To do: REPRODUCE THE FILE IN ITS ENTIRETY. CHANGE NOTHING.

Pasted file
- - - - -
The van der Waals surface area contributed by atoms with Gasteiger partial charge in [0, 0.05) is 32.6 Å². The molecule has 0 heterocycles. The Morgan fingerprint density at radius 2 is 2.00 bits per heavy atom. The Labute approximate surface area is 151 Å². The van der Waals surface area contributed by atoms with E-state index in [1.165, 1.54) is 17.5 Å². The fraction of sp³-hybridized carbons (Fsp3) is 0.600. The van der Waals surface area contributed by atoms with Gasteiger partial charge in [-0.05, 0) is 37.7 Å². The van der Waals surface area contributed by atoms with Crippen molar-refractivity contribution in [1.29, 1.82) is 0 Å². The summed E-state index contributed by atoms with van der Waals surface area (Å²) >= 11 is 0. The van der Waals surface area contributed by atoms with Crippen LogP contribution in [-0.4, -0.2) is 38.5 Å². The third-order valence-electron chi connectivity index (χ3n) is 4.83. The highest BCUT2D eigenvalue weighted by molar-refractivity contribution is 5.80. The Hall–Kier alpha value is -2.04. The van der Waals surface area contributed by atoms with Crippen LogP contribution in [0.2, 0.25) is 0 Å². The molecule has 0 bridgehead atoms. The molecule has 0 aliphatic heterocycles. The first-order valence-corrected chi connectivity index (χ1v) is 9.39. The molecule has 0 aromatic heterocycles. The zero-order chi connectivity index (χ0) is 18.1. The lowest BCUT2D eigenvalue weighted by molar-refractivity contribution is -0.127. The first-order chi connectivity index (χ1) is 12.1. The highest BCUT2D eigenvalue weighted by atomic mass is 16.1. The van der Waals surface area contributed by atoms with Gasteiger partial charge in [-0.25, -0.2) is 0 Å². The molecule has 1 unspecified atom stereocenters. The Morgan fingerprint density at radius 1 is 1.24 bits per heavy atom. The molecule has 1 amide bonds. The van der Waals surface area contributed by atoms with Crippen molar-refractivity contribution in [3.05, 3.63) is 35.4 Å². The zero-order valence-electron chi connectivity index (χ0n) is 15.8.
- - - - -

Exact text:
The van der Waals surface area contributed by atoms with Gasteiger partial charge in [0, 0.05) is 32.6 Å². The molecule has 0 heterocycles. The Morgan fingerprint density at radius 2 is 2.00 bits per heavy atom. The Labute approximate surface area is 151 Å². The van der Waals surface area contributed by atoms with E-state index in [1.165, 1.54) is 17.5 Å². The fraction of sp³-hybridized carbons (Fsp3) is 0.600. The van der Waals surface area contributed by atoms with Gasteiger partial charge in [-0.05, 0) is 37.7 Å². The van der Waals surface area contributed by atoms with Crippen molar-refractivity contribution in [1.29, 1.82) is 0 Å². The summed E-state index contributed by atoms with van der Waals surface area (Å²) >= 11 is 0. The van der Waals surface area contributed by atoms with Crippen LogP contribution in [-0.4, -0.2) is 38.5 Å². The third-order valence-electron chi connectivity index (χ3n) is 4.83. The highest BCUT2D eigenvalue weighted by molar-refractivity contribution is 5.80. The Hall–Kier alpha value is -2.04. The van der Waals surface area contributed by atoms with Crippen LogP contribution in [0.2, 0.25) is 0 Å². The molecule has 0 bridgehead atoms. The molecule has 0 aliphatic heterocycles. The first-order valence-corrected chi connectivity index (χ1v) is 9.39. The molecule has 0 aromatic heterocycles. The zero-order chi connectivity index (χ0) is 18.1. The lowest BCUT2D eigenvalue weighted by molar-refractivity contribution is -0.127. The first-order chi connectivity index (χ1) is 12.1. The highest BCUT2D eigenvalue weighted by atomic mass is 16.1. The van der Waals surface area contributed by atoms with Gasteiger partial charge in [-0.25, -0.2) is 0 Å². The molecule has 1 unspecified atom stereocenters. The Morgan fingerprint density at radius 1 is 1.24 bits per heavy atom. The molecule has 1 amide bonds. The van der Waals surface area contributed by atoms with Crippen molar-refractivity contribution in [3.05, 3.63) is 35.4 Å². The zero-order valence-electron chi connectivity index (χ0n) is 15.8.